plants), herbs, spices, coffee, tea, honey, and maple syrup.

    Legislative changes, coupled with ongoing administrative efforts by USDA, have expanded federal crop insurance coverage

    for specialty crops, and they now account for a small but growing number of federal crop insurance policies bought by

    farmers. Among the issues Congress may consider if it seeks to further expand coverage for specialty crops are data

    collection and price discovery for commodities not sold on exchanges (such as most fruits and vegetables), coverage of

    quality losses, and the effect of ad hoc payments on the demand for crop insurance.

    Federal crop insurance policies currently cover around 38 specialty crop categories, which include roughly 80 types of fruits,

    vegetables, tree nuts, and nursery crops. Over the past few decades, total specialty crop insured liabilities rose from nearly $1

    billion in 1989 to nearly $18.5 billion in 2017. In 2017, federal crop insurance policies covered about 9 million acres of

    specialty crops, around 800,000 bee colonies, about 100,000 tons of raisins, and roughly 60,000 fruit and coffee trees. Across

    all specialty crops, coverage and the premium subsidy paid by the federal government may vary depending on the crop.

    Moreover, for many specialty crops, crop-specific insurance policies are not available. Currently, about one-half of all U.S.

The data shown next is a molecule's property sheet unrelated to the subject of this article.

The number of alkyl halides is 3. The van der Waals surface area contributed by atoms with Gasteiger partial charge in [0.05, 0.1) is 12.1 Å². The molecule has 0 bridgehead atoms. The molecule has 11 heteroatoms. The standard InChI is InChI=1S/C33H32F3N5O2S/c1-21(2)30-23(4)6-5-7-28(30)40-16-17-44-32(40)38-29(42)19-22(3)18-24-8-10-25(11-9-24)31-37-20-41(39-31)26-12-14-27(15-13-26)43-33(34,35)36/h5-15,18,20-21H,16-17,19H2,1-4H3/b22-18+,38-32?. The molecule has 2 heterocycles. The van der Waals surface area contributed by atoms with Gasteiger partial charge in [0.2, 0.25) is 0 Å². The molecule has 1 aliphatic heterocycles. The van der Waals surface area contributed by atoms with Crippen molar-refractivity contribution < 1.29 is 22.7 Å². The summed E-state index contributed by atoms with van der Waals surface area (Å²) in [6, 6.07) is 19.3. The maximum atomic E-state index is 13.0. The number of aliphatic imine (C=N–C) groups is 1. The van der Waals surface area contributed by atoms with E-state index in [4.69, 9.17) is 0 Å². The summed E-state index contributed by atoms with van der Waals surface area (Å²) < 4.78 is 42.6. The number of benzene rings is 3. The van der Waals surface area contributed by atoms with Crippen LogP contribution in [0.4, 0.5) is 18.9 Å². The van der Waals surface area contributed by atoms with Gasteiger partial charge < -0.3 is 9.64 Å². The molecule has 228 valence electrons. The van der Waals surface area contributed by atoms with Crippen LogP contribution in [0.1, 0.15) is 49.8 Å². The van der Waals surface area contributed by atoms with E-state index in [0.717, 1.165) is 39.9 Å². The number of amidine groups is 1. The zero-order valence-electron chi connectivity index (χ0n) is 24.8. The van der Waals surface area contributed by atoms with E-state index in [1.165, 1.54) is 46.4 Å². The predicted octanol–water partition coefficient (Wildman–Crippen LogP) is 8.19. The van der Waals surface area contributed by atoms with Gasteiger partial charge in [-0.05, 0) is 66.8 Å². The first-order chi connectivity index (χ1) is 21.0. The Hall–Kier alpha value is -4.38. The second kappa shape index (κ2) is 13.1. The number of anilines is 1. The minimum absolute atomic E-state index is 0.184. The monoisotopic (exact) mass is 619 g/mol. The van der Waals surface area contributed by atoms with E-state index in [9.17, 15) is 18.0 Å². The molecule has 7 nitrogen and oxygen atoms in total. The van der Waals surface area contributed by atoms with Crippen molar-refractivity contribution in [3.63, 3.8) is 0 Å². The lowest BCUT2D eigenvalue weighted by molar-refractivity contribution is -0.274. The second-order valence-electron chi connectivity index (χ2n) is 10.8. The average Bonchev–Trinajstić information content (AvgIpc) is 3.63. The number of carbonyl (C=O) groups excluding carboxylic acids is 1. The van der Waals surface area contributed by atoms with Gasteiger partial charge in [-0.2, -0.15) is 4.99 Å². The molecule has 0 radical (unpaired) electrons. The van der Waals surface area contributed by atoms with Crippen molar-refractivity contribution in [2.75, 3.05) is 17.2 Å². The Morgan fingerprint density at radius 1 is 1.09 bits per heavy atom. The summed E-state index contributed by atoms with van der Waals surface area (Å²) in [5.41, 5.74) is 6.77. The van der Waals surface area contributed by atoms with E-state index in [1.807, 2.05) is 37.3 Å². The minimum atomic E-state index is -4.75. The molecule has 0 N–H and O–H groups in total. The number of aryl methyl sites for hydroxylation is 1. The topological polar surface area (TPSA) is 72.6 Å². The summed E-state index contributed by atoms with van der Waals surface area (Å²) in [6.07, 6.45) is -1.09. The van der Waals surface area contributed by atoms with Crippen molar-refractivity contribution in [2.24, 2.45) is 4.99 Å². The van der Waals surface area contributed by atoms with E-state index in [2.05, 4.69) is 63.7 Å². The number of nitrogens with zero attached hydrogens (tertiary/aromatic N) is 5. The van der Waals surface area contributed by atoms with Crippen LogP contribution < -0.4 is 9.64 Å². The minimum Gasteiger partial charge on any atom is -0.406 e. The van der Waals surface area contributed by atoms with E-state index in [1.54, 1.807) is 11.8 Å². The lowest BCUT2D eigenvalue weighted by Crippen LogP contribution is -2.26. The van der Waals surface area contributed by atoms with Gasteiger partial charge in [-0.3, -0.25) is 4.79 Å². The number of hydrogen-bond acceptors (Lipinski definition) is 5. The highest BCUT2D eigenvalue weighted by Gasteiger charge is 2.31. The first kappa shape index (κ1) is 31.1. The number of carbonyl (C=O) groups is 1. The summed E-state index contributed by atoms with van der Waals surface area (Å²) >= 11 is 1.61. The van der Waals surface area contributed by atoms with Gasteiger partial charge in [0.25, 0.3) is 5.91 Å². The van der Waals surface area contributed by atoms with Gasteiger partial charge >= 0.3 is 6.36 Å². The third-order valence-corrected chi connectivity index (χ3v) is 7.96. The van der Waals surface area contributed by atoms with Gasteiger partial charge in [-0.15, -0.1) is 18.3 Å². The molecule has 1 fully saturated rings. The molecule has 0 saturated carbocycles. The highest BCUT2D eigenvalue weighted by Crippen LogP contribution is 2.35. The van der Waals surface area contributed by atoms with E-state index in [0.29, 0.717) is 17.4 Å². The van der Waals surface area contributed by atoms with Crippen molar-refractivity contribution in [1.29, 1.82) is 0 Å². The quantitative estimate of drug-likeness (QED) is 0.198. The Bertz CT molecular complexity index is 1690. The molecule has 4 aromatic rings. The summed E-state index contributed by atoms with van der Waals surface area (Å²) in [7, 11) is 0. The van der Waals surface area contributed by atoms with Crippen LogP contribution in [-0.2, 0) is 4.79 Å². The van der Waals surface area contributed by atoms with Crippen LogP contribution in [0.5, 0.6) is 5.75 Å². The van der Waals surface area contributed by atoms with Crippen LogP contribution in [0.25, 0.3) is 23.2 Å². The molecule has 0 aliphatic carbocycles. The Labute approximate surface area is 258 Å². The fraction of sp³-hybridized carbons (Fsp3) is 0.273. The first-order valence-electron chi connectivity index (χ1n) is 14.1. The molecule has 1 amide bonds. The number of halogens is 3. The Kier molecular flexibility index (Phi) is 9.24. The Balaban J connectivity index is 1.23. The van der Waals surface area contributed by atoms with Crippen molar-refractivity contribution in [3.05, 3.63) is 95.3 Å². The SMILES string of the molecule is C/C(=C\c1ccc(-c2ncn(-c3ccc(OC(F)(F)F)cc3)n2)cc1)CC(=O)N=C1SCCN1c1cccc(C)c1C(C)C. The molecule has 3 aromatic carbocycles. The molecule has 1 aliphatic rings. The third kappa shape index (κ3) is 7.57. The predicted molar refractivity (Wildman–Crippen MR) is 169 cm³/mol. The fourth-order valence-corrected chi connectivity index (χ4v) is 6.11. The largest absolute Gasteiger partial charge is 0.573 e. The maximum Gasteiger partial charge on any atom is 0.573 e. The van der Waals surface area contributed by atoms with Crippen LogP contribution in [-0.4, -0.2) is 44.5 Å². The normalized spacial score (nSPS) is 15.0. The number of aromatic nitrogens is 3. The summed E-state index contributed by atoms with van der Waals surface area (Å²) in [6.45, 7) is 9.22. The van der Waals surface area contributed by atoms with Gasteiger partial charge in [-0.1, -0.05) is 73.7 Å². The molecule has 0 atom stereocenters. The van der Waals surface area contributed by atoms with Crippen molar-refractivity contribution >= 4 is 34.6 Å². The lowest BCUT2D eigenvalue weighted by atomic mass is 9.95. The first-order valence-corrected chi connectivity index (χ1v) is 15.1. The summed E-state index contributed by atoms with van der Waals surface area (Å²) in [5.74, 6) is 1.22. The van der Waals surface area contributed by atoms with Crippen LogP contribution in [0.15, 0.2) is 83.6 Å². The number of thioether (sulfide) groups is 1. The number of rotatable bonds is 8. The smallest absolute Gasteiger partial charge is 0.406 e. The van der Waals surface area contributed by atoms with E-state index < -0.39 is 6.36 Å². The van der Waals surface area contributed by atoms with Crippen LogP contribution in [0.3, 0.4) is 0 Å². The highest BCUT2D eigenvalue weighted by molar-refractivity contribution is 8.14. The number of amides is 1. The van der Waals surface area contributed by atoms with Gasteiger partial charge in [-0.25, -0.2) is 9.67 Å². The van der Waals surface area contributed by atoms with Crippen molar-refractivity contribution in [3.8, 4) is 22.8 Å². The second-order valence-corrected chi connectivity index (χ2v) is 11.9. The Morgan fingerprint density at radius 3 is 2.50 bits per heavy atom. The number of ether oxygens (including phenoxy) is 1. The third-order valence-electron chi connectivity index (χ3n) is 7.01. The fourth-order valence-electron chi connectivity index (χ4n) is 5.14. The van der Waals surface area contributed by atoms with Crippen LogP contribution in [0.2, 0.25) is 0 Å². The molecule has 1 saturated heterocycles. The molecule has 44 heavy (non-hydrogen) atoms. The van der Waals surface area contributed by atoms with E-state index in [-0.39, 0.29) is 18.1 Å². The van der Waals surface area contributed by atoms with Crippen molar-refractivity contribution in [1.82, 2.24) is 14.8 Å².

specialty crop acres are covered by federal crop insurance policies. Some specialty crops may be covered under a Whole

    Farm Revenue Protection (WFRP) insurance policy. WFRP is designed to fill in coverage gaps for producers of uninsured

    crops that lack individual policy coverage and for producers marketing to local, farm-identity preserved, or direct markets.

    The average premium subsidy rate for WRFP was about 70% in 2017. Federal crop insurance for specialty crops and WFRP

    together accounted for about 17% of the entire federal crop insurance portfolio, as measured by liability, during crop year

    2017.

    R45459

    January 14, 2019

    Isabel Rosa Analyst in Agricultural Policy

    Renée Johnson Specialist in Agricultural Policy

  • Federal Crop Insurance: Specialty Crops

    Congressional Research Service

    Contents

    Crop Insurance Program Authority and Operation .......................................................................... 1